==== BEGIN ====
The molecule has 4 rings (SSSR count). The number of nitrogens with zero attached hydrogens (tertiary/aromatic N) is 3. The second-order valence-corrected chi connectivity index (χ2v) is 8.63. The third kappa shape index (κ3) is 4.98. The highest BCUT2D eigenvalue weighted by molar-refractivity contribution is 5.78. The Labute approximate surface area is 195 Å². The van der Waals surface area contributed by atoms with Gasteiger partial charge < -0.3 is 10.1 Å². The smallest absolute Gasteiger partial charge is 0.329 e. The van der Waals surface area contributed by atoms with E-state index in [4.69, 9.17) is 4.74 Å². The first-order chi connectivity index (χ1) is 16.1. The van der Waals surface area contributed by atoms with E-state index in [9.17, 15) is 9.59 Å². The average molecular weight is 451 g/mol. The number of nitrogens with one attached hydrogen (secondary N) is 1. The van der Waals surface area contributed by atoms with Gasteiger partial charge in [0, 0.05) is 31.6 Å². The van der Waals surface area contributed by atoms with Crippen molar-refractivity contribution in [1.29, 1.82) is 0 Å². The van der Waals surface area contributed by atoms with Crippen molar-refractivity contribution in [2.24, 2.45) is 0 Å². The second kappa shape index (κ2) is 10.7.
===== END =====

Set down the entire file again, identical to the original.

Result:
The molecule has 4 rings (SSSR count). The number of nitrogens with zero attached hydrogens (tertiary/aromatic N) is 3. The second-order valence-corrected chi connectivity index (χ2v) is 8.63. The third kappa shape index (κ3) is 4.98. The highest BCUT2D eigenvalue weighted by molar-refractivity contribution is 5.78. The Labute approximate surface area is 195 Å². The van der Waals surface area contributed by atoms with Gasteiger partial charge < -0.3 is 10.1 Å². The smallest absolute Gasteiger partial charge is 0.329 e. The van der Waals surface area contributed by atoms with E-state index in [4.69, 9.17) is 4.74 Å². The first-order chi connectivity index (χ1) is 16.1. The van der Waals surface area contributed by atoms with E-state index in [9.17, 15) is 9.59 Å². The average molecular weight is 451 g/mol. The number of nitrogens with one attached hydrogen (secondary N) is 1. The van der Waals surface area contributed by atoms with Gasteiger partial charge in [0, 0.05) is 31.6 Å². The van der Waals surface area contributed by atoms with Crippen molar-refractivity contribution in [1.29, 1.82) is 0 Å². The van der Waals surface area contributed by atoms with Crippen molar-refractivity contribution in [2.24, 2.45) is 0 Å². The second kappa shape index (κ2) is 10.7.